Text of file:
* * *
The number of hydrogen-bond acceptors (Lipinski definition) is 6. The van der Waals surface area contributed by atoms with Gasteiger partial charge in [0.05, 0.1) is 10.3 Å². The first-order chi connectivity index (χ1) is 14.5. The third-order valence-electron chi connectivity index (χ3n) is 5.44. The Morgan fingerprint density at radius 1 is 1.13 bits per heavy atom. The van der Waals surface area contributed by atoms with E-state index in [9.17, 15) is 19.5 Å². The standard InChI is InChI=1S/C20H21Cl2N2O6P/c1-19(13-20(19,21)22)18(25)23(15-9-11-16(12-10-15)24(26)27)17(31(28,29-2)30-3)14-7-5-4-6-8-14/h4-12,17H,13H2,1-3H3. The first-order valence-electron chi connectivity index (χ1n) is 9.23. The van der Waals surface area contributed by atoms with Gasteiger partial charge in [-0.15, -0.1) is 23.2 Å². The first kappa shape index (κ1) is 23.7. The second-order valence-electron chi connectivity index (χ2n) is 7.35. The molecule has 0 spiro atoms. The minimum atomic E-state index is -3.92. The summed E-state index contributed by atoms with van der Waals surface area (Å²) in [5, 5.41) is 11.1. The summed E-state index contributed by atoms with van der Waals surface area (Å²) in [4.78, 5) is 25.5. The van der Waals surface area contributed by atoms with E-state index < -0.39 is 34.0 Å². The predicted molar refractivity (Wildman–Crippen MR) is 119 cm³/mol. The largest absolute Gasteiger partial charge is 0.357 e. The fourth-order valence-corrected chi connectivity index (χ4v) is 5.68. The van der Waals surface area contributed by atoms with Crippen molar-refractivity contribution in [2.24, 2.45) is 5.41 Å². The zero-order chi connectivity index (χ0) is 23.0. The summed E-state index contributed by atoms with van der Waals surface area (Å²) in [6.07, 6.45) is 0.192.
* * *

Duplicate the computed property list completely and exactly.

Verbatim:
The number of hydrogen-bond acceptors (Lipinski definition) is 6. The van der Waals surface area contributed by atoms with Gasteiger partial charge in [0.05, 0.1) is 10.3 Å². The first-order chi connectivity index (χ1) is 14.5. The third-order valence-electron chi connectivity index (χ3n) is 5.44. The Morgan fingerprint density at radius 1 is 1.13 bits per heavy atom. The van der Waals surface area contributed by atoms with E-state index in [9.17, 15) is 19.5 Å². The standard InChI is InChI=1S/C20H21Cl2N2O6P/c1-19(13-20(19,21)22)18(25)23(15-9-11-16(12-10-15)24(26)27)17(31(28,29-2)30-3)14-7-5-4-6-8-14/h4-12,17H,13H2,1-3H3. The first-order valence-electron chi connectivity index (χ1n) is 9.23. The van der Waals surface area contributed by atoms with Gasteiger partial charge in [-0.15, -0.1) is 23.2 Å². The first kappa shape index (κ1) is 23.7. The second-order valence-electron chi connectivity index (χ2n) is 7.35. The molecule has 0 spiro atoms. The minimum atomic E-state index is -3.92. The summed E-state index contributed by atoms with van der Waals surface area (Å²) in [5, 5.41) is 11.1. The summed E-state index contributed by atoms with van der Waals surface area (Å²) in [4.78, 5) is 25.5. The van der Waals surface area contributed by atoms with E-state index < -0.39 is 34.0 Å². The predicted molar refractivity (Wildman–Crippen MR) is 119 cm³/mol. The largest absolute Gasteiger partial charge is 0.357 e. The fourth-order valence-corrected chi connectivity index (χ4v) is 5.68. The van der Waals surface area contributed by atoms with Crippen molar-refractivity contribution in [2.24, 2.45) is 5.41 Å². The zero-order chi connectivity index (χ0) is 23.0. The summed E-state index contributed by atoms with van der Waals surface area (Å²) in [6.07, 6.45) is 0.192.